Perhaps the most impressive part of Avengers Campus so far is that Disney has updated it each time a new MCU movie or television show has debuted.
This strategy keeps Avengers Campus fresh and current, no matter when you visit.
Even before Avengers Campus, guests still flocked to Disney California Adventure for Cars Land. This $1.1 billion expansion completely revolutionized the park.
Cast members lovingly recreated elements from the Cars franchise, especially Route 66 in the original Cars.
The showcase attraction, Radiator Springs Racers, carries guests through this Imagineer-crafted mountain range.
Even by Disney standards, this one’s a showcase attraction.
That’s not just me saying that. There’s also this guy, who’s ridden it more than 12,000 times.
You can think of Disneyland as the classic theme park, while DCA is the new hotness.
Disneyland Resort Hotels
Disney owns and operates three hotels at Disneyland Resort. They are:
- Disneyland Hotel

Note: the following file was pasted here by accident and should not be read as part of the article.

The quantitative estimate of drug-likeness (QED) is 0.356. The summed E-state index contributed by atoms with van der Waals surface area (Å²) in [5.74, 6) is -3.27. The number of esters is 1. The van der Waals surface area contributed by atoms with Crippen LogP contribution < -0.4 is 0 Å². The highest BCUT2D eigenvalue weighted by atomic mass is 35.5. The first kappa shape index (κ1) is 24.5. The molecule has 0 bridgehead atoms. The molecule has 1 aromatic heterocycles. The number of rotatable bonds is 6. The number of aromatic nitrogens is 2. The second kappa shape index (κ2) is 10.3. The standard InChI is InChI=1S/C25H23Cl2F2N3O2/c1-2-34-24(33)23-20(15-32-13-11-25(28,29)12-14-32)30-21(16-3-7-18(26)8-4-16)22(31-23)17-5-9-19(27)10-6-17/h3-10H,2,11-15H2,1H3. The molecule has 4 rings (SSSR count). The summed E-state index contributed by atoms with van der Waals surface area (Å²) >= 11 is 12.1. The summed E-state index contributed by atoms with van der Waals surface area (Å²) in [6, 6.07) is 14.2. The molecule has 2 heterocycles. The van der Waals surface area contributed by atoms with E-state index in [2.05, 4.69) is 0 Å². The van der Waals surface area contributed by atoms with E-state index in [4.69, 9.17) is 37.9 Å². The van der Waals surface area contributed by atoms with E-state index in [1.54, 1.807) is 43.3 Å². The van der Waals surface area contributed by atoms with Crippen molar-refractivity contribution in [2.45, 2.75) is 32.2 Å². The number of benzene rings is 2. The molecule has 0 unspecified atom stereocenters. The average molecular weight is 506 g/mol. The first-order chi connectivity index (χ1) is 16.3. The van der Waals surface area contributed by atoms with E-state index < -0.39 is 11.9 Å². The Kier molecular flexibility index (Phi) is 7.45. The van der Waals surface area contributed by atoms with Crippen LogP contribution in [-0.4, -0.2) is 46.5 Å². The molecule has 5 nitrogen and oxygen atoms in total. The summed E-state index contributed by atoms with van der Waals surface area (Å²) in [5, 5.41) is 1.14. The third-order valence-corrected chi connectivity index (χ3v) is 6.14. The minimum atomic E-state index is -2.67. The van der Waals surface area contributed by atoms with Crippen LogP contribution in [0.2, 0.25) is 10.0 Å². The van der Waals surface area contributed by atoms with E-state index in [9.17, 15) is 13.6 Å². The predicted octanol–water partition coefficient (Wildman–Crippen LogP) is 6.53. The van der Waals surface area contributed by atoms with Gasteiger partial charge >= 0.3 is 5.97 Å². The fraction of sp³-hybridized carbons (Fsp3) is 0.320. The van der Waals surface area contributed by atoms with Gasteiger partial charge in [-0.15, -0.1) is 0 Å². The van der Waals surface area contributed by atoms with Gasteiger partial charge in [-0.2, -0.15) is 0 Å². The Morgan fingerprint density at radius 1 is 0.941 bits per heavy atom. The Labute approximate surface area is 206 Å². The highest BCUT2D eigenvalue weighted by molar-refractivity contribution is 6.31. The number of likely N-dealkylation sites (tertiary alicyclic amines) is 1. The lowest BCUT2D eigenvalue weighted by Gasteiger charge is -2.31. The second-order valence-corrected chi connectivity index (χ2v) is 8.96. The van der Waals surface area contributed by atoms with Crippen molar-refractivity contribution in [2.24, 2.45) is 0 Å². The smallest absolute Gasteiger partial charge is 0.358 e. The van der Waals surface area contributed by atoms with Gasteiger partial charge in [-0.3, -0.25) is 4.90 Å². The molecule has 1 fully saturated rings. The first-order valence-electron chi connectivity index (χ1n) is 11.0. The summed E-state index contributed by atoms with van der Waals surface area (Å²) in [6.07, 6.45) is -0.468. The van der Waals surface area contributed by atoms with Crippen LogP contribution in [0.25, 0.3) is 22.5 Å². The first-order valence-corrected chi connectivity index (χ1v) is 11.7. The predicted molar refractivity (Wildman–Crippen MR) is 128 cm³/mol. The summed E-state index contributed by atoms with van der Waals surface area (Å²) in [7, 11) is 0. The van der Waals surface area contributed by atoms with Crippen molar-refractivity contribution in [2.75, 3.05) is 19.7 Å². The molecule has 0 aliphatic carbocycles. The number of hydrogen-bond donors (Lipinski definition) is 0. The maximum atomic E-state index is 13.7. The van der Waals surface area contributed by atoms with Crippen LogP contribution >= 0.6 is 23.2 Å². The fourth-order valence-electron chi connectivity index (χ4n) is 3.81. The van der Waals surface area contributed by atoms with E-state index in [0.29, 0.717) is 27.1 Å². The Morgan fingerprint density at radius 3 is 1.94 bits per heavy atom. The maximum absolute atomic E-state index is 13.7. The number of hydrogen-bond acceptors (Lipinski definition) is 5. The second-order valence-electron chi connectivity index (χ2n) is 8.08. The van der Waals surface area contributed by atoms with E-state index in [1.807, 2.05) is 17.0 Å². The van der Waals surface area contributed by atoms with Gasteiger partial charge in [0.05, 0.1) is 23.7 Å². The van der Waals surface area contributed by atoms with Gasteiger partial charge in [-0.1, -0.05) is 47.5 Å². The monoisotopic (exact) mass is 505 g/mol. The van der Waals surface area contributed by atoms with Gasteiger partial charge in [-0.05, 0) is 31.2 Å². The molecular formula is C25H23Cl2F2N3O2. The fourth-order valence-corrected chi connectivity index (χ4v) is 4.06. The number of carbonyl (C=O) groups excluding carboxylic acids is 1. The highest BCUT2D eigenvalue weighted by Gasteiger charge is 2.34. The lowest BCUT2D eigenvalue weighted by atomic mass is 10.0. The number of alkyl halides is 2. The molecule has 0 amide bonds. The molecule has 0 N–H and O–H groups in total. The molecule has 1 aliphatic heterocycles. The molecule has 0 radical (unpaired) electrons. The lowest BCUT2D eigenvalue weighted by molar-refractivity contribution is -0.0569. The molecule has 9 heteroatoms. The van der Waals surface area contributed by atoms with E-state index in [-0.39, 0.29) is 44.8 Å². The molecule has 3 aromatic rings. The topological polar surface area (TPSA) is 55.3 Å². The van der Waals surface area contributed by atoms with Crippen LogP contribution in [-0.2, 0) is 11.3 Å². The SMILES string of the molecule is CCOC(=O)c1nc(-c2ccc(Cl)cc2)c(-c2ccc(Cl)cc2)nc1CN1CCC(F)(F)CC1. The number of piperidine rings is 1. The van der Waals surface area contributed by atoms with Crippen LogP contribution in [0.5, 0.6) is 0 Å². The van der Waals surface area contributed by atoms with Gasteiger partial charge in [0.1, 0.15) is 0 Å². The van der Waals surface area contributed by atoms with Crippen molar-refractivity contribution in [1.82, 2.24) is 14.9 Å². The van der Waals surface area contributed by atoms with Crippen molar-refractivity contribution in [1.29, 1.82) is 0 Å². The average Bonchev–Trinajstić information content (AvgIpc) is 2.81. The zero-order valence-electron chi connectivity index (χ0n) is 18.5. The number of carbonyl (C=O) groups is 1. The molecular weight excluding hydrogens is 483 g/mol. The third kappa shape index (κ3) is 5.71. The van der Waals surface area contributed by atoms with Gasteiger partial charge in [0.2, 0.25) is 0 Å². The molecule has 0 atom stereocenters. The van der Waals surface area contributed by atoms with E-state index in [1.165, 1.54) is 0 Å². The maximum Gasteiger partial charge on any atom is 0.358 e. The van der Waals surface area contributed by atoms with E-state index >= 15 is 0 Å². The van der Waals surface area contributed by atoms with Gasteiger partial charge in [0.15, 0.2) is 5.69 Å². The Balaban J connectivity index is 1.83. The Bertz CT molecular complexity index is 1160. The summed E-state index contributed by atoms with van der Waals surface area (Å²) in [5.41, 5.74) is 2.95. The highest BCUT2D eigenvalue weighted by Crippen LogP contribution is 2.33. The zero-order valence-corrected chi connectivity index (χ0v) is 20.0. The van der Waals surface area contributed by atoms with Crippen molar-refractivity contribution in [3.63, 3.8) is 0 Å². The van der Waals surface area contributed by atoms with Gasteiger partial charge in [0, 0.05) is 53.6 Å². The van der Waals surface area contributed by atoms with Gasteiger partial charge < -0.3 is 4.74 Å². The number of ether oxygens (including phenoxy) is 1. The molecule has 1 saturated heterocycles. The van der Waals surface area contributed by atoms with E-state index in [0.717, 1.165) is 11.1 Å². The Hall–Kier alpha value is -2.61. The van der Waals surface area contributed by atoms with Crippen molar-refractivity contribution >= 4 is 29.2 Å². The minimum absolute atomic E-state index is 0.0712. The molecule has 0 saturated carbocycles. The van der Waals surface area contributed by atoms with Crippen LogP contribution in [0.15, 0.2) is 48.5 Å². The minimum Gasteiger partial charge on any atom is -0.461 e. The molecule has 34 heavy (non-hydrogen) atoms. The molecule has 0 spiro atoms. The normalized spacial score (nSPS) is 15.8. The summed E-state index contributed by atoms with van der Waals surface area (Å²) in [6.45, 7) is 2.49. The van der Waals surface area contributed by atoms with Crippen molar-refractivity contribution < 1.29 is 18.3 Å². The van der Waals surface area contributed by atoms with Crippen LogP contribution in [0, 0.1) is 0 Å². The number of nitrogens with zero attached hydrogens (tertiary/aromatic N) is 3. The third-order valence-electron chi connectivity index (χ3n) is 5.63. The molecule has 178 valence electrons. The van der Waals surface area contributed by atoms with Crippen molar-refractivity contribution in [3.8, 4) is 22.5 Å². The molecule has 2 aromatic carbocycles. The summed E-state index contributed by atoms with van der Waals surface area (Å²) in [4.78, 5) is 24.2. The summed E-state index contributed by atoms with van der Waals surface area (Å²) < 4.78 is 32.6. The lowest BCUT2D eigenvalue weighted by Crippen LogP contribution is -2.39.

- Disney’s Grand Californian Hotel & Spa
- Disney’s Paradise Pier Hotel
The cheapest of these is Paradise Pier, which wasn’t originally a Disney hotel. Instead, Disney purchased it from the Tokyu Group in 1995.
You’ll find it affordable, but you shouldn’t take that to mean it’s a low-rent resort. Nothing with the Disney brand in California will disappoint you.
Some Disney critics lament the lack of strong theming at this hotel. I believe that this location offers the best bang for the buck, though.
Disneyland Hotel didn’t open at the same time as Disneyland Resort, but the difference was only three months.
As such, it’s historic and prestigious, but also well-maintained. At a minimum, you should visit here to admire the various hotel attraction miniatures on display.
The Grand Californian is the newest of the three and the only one Disney designed and owned from the beginning.
The craftsman style, architecture, and rustic theme make this place feel like a deluxe national lodge. You’ll love this place.
The Grand Californian does cost more per night than the others; however, you will get what you pay for and then some.